2, Intel Corporation, Portland, Oregon, United States
Over the past 50 years, Moore’s law has successfully predicted and motivated the scaling of the length scale of transistors on Si wafer. This continuous scaling and development of semiconductor technology have enabled an incredible growth of the computational power of personal electronics from generation to generation. However, several physical limitations, especially power dissipation, have halted this exuberant era for semiconductor manufacturing industry. Thus, the development of low-power consumption and non-volatile memory in nanoscale is becoming a critical key to trigger another technological evolution. Here, we demonstrate a low-voltage (1V) and non-volatile manipulation of ferromagnetism at room temperature via the heterostructure of Pt/Co0.9Fe0.1/Cu/Co0.9Fe0.1/BiFeO3. BiFeO3 (BFO) is a multiferroic material exhibiting two order parameters, ferroelectricity, and antiferromagnetism, above room temperature. It also shows a weak ferromagnetism (Mc) induced by the canted spin configuration described by the Dzyaloshinskii–Moriya (DM) interaction. Moreover, these ferroic orderings are strongly coupled. Thus one can switch the ferroelectric polarization (P) and the weak ferromagnetism (Mc) simultaneously by an electrical field. We utilized this electrically controllable Mc in BFO to manipulate the magnetic property of the CoFe layer and created a non-volatile low- and high-resistive state. Yet, to realize the sub-one-volt switching of ferroic ordering in BFO, we need to scale the thickness of BFO down to few nanometers range. In this work we will provide a comprehensive understanding of the evolution of ferroelectricity and antiferromagnetism in BFO as the scaling of thickness via several techniques including photoemission electron microscopy (PEEM), X-ray magnetic linear dichroism (XMLD), X-ray magnetic circular dichroism (XMCD), HR-transmission electron microscopy (HRTEM), and Piezo-force microscopy (PFM).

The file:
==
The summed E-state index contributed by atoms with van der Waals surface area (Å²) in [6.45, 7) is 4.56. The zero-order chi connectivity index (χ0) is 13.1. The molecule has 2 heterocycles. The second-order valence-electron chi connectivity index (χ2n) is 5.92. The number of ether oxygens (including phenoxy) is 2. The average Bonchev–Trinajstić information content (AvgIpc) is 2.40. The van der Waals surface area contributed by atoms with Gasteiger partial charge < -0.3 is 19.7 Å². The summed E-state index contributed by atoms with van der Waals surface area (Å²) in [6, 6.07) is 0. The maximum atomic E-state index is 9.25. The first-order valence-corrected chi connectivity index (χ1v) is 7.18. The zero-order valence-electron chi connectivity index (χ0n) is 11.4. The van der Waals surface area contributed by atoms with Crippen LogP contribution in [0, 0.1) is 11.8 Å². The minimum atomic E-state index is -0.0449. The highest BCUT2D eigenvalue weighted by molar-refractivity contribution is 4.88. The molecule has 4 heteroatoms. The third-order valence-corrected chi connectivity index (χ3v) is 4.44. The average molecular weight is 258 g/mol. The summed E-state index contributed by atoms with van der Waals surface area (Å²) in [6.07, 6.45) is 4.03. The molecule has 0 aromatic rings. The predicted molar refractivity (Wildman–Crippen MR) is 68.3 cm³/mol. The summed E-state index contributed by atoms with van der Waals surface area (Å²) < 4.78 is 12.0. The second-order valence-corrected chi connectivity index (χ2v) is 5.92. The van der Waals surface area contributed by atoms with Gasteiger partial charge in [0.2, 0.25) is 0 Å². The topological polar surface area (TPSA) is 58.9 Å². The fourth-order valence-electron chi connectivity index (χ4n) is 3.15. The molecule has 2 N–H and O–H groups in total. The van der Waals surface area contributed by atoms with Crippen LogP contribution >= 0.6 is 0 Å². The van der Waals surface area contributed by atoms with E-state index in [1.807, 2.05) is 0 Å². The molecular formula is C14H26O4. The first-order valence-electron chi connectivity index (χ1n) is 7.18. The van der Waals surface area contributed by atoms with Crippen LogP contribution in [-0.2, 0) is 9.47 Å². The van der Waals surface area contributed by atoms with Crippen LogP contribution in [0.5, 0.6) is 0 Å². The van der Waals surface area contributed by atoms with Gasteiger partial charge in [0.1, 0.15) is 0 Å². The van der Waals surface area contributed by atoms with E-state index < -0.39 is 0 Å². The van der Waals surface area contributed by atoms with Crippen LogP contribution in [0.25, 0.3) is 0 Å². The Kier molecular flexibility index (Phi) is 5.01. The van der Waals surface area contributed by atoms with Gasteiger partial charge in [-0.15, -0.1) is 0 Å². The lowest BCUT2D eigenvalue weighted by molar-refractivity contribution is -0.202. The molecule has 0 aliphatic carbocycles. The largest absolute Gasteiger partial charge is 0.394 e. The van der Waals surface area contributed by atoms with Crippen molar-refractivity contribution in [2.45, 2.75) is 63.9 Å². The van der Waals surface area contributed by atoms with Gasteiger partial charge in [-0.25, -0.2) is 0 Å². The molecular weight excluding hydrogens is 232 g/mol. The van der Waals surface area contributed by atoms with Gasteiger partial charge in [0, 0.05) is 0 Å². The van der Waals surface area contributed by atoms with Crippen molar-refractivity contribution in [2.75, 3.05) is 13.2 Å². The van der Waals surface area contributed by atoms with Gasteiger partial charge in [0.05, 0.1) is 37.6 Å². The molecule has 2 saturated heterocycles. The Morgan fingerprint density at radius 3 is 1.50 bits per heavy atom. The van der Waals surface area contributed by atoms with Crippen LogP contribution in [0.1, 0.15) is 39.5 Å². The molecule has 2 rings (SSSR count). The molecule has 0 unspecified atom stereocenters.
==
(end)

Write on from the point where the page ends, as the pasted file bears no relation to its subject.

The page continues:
Finally, with this background knowledge, we are able to design a proper material combination to achieve one-volt switching of two resistive states at room temperature. Our results provide a solid building block for ultra-low power consumption spintronics beyond Moore’s law.